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A Birth Story-My Sequel: Part 3

1 Feb

photo (30)When we left off, I was being wheeled into the OR in the afternoon for a surprise C-Section, 4 days early, at 38.5 weeks and scared as hell.

I am a very superstitious person and look for signs all around me. During the scary, unknown part of my first unexpected C-Section with my daughter, I was feeling helpless and hopeless and the doctor said “The baby is about to come out” and my Nanny’s favorite song, Desperado, began to play in the OR radio. That was a good sign and even though my daughter had been in distress, her chord around her neck twice, she was OK. Because my angel had told me so.

So for my second go-round, I had my husband in my lucky socks, and was looking for similar signs. First, I liked the date. I am a numbers person and like that 2 is my mom’s lucky number, 4 is my sister’s and added together, 6 is my dad’s. That seemed to me like a good sign.

The second sign was my med student, Anna, who stood by my side the entire time, was named Anna. Anna is a very symbolic name for me, as it represents the name of my other angel, my Superman, for whom my daughter was named. Then I met my new anesthesiologist. His name was William. That was the name of my husband’s late grandfather. I felt like this was another sign, that our angels had gathered together to watch over my surgery and this birth.

The final sign was that William’s last name was Shepherd. Dr. Shepherd. McDreamy from Grey’s Anatomy. That had to mean something.

But despite these comforts, I was still scared to the point of shaking uncontrollably. And dear, sweet Anna, Doctor Anna, hugged me and held me, and told me I was in good hands, and she even hugged me, as I had to curl my spine over in order to receive my epidural. After having explained my aversion to my previous spinal, Dr. Shepherd decided to give me an epidural instead of the one shot spinal, and it was a much slower onset, which I preferred greatly. They also gave me pain medicine and some anxiety meds through my IV, something that he equated to a glass of wine (as I did not want to feel too out of it, but definitely needed to take the edge off).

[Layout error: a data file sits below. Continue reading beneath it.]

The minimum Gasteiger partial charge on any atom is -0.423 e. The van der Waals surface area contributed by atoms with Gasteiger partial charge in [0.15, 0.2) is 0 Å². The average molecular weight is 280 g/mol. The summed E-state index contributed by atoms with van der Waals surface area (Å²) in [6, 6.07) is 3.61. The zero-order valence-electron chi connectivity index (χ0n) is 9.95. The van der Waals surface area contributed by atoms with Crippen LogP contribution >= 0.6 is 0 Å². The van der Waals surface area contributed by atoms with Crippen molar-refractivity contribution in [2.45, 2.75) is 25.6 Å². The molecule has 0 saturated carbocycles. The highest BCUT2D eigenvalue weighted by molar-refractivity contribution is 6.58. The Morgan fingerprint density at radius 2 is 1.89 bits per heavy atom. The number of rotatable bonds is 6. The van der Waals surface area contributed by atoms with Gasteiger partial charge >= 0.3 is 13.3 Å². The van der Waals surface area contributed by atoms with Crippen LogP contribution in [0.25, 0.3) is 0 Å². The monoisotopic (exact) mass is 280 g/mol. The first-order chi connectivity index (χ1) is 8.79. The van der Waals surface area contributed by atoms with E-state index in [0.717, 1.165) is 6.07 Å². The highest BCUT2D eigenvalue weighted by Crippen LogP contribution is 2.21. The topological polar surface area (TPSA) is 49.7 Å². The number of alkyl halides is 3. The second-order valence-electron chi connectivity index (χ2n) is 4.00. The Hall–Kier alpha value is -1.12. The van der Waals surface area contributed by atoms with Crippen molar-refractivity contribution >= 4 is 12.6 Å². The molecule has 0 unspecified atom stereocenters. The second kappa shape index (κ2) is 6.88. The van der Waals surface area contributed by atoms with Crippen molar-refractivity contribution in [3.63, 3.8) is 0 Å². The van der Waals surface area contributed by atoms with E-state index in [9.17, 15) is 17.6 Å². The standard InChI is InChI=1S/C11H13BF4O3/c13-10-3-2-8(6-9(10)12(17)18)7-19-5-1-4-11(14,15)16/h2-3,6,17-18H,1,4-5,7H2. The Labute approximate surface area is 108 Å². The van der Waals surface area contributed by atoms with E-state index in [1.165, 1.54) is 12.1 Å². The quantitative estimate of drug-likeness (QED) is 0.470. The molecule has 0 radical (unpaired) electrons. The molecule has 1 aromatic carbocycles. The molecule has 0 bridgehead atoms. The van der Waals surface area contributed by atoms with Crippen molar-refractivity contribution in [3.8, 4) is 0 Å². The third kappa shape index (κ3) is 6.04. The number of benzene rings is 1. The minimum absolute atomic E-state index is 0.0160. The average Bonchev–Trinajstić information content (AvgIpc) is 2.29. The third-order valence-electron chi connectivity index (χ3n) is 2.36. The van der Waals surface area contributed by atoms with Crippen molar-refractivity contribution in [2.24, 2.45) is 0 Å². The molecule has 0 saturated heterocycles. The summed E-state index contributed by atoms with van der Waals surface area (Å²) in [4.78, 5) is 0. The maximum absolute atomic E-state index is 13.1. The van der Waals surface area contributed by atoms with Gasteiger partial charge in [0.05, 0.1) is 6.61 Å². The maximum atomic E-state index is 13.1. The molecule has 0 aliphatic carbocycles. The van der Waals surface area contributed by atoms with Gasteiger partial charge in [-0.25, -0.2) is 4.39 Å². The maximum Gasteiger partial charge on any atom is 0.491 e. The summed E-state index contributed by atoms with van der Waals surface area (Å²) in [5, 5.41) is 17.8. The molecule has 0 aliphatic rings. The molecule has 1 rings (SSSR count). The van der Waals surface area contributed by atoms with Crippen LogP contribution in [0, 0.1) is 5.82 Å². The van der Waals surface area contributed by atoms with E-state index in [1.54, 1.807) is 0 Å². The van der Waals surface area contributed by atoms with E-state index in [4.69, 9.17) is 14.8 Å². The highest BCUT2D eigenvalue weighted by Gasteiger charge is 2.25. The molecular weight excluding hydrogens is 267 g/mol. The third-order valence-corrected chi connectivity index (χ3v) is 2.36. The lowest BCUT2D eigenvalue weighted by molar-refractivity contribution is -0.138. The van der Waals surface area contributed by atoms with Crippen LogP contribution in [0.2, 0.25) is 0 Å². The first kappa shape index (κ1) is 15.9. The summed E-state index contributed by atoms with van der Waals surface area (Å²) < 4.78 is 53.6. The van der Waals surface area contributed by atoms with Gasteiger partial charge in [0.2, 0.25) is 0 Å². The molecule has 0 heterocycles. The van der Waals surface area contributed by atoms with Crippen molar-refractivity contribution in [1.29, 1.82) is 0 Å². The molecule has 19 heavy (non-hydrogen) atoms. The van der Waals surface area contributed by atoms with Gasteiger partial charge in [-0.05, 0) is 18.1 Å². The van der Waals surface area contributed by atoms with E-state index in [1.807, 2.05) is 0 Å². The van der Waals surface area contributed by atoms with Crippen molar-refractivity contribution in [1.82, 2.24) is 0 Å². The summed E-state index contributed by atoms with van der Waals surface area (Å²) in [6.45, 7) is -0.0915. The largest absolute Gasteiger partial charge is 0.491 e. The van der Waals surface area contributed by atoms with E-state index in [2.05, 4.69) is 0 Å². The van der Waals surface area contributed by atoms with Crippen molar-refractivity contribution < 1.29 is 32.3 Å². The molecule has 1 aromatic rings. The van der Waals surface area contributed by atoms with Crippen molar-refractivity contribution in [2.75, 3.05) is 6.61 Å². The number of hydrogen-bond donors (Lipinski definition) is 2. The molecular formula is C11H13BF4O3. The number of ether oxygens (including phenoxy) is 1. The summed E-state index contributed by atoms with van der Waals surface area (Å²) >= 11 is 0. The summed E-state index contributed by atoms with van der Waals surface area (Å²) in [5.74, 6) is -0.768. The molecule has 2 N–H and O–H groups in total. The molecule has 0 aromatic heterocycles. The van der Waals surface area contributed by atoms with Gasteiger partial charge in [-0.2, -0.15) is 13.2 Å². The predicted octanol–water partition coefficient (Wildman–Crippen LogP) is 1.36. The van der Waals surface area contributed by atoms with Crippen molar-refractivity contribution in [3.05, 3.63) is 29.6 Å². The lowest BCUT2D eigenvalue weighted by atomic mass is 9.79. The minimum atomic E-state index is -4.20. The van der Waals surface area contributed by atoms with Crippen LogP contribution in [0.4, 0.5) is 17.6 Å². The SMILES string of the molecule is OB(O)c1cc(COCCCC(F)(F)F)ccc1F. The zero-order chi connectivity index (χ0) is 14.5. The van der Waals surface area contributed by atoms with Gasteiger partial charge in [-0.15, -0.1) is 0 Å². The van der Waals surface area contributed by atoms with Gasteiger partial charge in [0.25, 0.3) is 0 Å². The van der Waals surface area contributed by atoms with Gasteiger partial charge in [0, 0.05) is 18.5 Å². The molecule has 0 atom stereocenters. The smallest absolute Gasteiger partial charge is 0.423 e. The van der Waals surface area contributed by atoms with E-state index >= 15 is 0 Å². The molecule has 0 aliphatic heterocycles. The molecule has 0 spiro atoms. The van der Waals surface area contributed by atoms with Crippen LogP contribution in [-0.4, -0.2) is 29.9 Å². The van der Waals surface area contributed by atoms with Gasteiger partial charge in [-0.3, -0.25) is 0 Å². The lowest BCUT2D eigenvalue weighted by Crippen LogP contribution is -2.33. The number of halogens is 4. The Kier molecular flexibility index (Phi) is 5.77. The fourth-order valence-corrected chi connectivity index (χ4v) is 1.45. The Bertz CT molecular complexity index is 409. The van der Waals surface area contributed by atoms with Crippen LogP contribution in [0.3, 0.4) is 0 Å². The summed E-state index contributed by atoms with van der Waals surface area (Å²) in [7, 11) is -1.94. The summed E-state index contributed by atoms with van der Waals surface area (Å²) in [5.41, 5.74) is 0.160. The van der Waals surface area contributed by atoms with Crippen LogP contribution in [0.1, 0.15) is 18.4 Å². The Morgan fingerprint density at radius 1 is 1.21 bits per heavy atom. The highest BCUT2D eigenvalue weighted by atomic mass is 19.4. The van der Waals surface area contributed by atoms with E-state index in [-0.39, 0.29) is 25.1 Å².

At this point my OBGYN came in to “Get the party started” and because an epidural works differently than a spinal, I could feel so much for. So much so that I heard them say, “Time to insert the catheter” and I shouted, over the blue screen that they had put up between my face and surgical site, “I can still feel my vagina!”

The next part is somewhat of a blur; they opened me up, my husband was allowed back in with me, my blood pressure kept dropping, I kept feeling scared, I literally felt myself lift off the table as they yanked the baby out,

I kept hearing them talking about things like seeing a hand and adhesions and blood and I loved it and hated it all at once

and then,

all of a sudden,

a cry.

I had a son.

And I looked at the clock. My daughter was born at 2:22 am, a hard time to beat in my book (for my lucky number is 11, so 22 is double 11. I know that I’m weird, by the way.)

My son was born at 4:11pm. 4/11 is my birthday. Could not have gotten better.

And speaking of numbers, he came out weighing 7 lbs 12 oz. The exact same weight as my daughter.

What is more interesting is that he was 7lbs 12 oz at 38.5 weeks, while she was full term at 40; so apparently my uterus hands out an eviction notice at just that size. They were only a half inch a part, him being 21.5 inches to her 21. I make solid babies, it seems.

And, because I had asked for it beforehand, they brought him to me, and I saw that he had fair hair and a cleft in his chin (like many of the men in my family) and I swear when our faces touched he smiled.

And then the world disappeared. I know this sounds like one of those hokey, cliche things, but everything else melted away as my husband, son and I cuddled up, as the doctors were still working to sew me up, and we sang to him. We held him and sang a song that my PopPop made up for us years ago.

Mommy loves the baby, 

Daddy loves the baby, 

Everybody loves the little boy. 

I remember wanting to be out of the OR, and holding him in my arms, and eventually we got there and he latched on immediately as I held him and nursed him and sent a text to my friend saying “I have a son.”